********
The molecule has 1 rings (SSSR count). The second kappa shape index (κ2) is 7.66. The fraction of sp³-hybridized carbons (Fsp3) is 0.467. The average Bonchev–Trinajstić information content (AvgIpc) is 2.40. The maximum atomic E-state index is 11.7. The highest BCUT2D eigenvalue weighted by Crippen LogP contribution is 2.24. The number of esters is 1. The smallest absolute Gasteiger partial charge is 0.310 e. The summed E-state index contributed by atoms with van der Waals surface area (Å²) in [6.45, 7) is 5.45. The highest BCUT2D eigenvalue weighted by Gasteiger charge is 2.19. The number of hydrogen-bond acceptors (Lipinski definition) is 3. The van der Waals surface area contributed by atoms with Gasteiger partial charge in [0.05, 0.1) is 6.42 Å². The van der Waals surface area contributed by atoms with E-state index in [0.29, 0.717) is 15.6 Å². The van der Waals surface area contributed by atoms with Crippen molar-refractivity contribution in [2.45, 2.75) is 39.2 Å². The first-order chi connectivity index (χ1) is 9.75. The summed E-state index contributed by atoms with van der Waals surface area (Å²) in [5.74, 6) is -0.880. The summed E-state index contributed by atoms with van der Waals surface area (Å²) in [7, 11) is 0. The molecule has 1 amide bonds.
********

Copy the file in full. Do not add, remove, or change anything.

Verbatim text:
The molecule has 1 rings (SSSR count). The second kappa shape index (κ2) is 7.66. The fraction of sp³-hybridized carbons (Fsp3) is 0.467. The average Bonchev–Trinajstić information content (AvgIpc) is 2.40. The maximum atomic E-state index is 11.7. The highest BCUT2D eigenvalue weighted by Crippen LogP contribution is 2.24. The number of esters is 1. The smallest absolute Gasteiger partial charge is 0.310 e. The summed E-state index contributed by atoms with van der Waals surface area (Å²) in [6.45, 7) is 5.45. The highest BCUT2D eigenvalue weighted by Gasteiger charge is 2.19. The number of hydrogen-bond acceptors (Lipinski definition) is 3. The van der Waals surface area contributed by atoms with Gasteiger partial charge in [0.05, 0.1) is 6.42 Å². The van der Waals surface area contributed by atoms with E-state index in [0.29, 0.717) is 15.6 Å². The van der Waals surface area contributed by atoms with Crippen molar-refractivity contribution in [2.45, 2.75) is 39.2 Å². The first-order chi connectivity index (χ1) is 9.75. The summed E-state index contributed by atoms with van der Waals surface area (Å²) in [5.74, 6) is -0.880. The summed E-state index contributed by atoms with van der Waals surface area (Å²) in [7, 11) is 0. The molecule has 1 amide bonds.